Ever since Android phones debuted in 2008, people have talked about the touchscreen lag that seems inherent in Google’s mobile OS. Having tested dozens of Android phones and used Android for my personal use daily, I’ve seen the lag time and again. I’m actually used to it, else I wouldn’t be using Android every day. But how bad is it? In particular, does the latest Android flagship phone — Samsung’s Galaxy Nexus — offer a laggy experience.
The answer is yes; although I feel that the lag has been diminished a little. See for yourself in this video, where I enable the “show touch” developer option on my Galaxy Nexus.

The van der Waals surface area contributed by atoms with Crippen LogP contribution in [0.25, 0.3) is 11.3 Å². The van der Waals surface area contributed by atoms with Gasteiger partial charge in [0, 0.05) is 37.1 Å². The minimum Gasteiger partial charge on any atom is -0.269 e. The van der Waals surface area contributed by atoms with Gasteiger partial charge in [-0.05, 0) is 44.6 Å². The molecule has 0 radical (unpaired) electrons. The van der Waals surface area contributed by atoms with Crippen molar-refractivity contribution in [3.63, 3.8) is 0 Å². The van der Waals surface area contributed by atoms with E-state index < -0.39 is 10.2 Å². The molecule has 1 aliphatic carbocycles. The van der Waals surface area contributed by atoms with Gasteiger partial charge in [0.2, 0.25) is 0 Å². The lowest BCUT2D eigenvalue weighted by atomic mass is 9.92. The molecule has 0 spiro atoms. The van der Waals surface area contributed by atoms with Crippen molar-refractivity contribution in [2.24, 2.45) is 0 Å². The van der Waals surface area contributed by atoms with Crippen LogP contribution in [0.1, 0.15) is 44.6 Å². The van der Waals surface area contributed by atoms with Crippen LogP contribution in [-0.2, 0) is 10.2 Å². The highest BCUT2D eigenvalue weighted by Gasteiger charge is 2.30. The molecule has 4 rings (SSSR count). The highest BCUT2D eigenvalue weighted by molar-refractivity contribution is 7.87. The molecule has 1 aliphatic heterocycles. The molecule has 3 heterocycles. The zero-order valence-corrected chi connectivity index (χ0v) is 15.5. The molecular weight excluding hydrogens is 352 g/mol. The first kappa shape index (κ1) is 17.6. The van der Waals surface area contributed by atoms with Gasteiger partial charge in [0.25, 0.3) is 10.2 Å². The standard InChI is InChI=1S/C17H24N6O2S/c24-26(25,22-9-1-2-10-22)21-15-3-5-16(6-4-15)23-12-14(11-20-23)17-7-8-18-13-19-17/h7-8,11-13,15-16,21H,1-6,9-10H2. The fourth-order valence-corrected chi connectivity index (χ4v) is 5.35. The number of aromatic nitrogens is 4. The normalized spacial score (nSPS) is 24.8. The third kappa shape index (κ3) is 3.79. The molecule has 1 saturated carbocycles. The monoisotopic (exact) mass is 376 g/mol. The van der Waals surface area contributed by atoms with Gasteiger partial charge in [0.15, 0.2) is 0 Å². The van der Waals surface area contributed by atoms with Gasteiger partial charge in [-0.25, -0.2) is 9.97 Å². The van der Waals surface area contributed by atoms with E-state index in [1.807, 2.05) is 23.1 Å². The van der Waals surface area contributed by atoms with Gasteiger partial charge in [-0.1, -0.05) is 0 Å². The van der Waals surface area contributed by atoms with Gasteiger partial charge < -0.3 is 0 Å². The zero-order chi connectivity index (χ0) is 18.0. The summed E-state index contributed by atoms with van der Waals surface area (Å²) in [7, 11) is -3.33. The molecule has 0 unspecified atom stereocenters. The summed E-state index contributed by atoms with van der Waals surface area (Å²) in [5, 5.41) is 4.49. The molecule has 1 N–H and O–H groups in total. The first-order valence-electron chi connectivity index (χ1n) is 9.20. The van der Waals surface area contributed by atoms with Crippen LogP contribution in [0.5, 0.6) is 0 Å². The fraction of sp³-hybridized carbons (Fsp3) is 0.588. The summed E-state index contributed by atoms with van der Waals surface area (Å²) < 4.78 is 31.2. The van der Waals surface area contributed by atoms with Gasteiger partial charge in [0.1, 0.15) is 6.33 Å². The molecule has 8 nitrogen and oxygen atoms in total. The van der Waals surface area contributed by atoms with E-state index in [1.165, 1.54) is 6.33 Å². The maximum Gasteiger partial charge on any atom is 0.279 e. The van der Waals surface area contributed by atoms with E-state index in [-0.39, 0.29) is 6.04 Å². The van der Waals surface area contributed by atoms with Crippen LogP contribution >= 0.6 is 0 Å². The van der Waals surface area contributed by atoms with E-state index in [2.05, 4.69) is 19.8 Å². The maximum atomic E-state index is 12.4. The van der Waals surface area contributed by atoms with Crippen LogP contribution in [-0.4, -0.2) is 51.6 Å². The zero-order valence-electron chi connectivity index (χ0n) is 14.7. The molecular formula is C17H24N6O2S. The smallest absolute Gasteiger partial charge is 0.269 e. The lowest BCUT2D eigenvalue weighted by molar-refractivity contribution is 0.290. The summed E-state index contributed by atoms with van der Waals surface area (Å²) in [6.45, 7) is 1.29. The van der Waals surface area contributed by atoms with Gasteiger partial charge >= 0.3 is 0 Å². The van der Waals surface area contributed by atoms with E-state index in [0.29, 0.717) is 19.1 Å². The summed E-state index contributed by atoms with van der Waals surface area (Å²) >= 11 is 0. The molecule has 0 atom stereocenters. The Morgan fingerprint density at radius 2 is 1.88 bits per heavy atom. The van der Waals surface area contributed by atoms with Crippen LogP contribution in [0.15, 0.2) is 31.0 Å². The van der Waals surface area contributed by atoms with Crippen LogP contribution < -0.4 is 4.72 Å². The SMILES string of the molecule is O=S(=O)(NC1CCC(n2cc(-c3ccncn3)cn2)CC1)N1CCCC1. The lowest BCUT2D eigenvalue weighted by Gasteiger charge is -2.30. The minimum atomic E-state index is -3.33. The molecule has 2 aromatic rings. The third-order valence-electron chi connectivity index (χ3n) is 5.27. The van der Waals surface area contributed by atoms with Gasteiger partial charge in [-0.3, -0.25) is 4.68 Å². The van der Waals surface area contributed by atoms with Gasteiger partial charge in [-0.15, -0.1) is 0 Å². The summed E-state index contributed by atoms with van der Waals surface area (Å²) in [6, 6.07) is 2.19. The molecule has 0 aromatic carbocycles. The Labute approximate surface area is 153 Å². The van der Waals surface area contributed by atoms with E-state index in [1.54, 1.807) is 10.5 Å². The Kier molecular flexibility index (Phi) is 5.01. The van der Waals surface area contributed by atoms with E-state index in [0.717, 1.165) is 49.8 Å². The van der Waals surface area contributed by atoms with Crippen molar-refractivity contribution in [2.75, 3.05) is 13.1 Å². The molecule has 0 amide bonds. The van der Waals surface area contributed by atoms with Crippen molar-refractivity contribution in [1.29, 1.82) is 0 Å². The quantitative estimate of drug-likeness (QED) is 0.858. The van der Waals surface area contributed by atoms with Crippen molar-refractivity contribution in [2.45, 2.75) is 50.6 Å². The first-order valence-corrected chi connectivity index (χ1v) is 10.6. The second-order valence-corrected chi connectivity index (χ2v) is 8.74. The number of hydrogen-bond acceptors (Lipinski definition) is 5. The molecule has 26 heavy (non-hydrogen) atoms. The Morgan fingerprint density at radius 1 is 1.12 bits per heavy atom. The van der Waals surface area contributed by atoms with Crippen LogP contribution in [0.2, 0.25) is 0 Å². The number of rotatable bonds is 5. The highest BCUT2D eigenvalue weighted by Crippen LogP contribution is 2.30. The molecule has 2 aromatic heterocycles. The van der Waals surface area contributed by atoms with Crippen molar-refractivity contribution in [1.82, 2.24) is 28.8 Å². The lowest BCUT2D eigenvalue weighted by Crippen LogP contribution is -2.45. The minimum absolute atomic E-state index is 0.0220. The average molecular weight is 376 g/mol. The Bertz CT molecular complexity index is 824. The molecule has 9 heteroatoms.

The topic of Android lag crossed my radar back in December when Andrew Munn wrote a lengthy article explaining why the lag exists. Some of his technical reasons were debunked by Dianne Hackborn who works for Google as an Android Framework Engineer. Explanations aside, the issue does exist.
What might fix the problem in the future? I don’t know for sure, but I saw a promising demo at CES last week. During Nvidia’s press event, the company showed off its DirectTouch technology. This approach removes the touchscreen controller from a device and offloads the touch interpretation to a CPU core. There’s still lag, but it appears to be lessened even further as you can see here in the video demo.